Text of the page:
S.E.C. Charges 2 Chinese Executives With Fraud

SHANGHAI — American regulators charged two Chinese executives on Wednesday with defrauding investors of hundreds of millions of dollars by stealing and selling the assets of a coal mining company in China whose stock trades in the United States.

In its lawsuit, the Securities and Exchange Commission accused Zhao Ming, the chairman of Puda Coal, and Zhu Liping, the former chief executive, of failing to disclose a 2009 transaction that transferred the company’s only revenue-producing asset, Shanxi Puda Coal, to the chairman, and then on to a fund controlled by a Chinese state-owned company. The deal, the S.E.C. said, allowed the chairman to reap a huge profit.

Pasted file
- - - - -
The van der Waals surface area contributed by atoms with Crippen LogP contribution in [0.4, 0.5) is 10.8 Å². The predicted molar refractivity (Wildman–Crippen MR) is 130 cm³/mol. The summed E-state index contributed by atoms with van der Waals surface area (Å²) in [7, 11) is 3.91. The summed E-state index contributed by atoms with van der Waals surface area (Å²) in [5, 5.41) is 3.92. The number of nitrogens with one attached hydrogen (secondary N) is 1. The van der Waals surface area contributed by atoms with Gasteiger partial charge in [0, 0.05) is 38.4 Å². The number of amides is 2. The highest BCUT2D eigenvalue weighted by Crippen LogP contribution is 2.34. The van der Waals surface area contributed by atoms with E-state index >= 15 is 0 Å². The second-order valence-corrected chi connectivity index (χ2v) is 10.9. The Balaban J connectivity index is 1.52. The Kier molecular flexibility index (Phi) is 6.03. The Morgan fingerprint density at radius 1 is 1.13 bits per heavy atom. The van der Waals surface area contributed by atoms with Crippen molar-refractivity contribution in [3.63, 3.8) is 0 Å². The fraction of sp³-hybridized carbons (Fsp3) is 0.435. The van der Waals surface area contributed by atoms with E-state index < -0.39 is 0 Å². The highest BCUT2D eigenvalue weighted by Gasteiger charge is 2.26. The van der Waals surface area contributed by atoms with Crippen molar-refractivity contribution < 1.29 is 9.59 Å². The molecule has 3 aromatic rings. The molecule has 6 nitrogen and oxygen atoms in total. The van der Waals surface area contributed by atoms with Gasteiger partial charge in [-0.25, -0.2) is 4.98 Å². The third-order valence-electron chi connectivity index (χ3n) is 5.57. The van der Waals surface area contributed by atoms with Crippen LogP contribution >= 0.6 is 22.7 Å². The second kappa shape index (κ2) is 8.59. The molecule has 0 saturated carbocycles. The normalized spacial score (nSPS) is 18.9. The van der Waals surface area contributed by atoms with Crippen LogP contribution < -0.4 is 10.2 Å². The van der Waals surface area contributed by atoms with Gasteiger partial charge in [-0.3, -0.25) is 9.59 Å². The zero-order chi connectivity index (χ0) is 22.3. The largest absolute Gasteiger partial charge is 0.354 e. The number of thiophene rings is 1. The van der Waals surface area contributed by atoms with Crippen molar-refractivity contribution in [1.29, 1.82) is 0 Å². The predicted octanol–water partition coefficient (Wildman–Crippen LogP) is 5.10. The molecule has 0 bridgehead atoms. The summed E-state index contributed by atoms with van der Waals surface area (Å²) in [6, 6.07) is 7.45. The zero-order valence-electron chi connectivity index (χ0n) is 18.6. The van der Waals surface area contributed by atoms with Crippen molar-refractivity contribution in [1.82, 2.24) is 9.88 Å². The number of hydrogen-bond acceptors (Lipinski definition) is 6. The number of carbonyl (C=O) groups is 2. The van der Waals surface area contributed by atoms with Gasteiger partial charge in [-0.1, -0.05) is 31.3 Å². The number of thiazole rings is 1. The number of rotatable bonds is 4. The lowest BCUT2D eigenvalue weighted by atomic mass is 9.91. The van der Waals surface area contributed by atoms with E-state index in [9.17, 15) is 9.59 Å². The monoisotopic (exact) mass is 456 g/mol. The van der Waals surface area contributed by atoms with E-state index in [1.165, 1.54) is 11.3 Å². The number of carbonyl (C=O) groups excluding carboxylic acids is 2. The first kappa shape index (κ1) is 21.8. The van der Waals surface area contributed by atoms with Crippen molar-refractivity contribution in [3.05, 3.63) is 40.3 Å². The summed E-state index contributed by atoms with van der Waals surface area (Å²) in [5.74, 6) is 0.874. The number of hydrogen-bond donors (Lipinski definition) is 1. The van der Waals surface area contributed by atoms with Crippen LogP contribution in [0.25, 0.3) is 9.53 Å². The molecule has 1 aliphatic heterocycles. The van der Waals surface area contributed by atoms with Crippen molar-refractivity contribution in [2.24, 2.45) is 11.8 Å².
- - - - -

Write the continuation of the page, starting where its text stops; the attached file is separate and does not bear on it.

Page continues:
After the transfer, Puda Coal became nothing more than a shell company, according to the S.E.C. Federal authorities say the company continued to raise money from United States investors, saying the money would be used to acquire additional coal assets in China.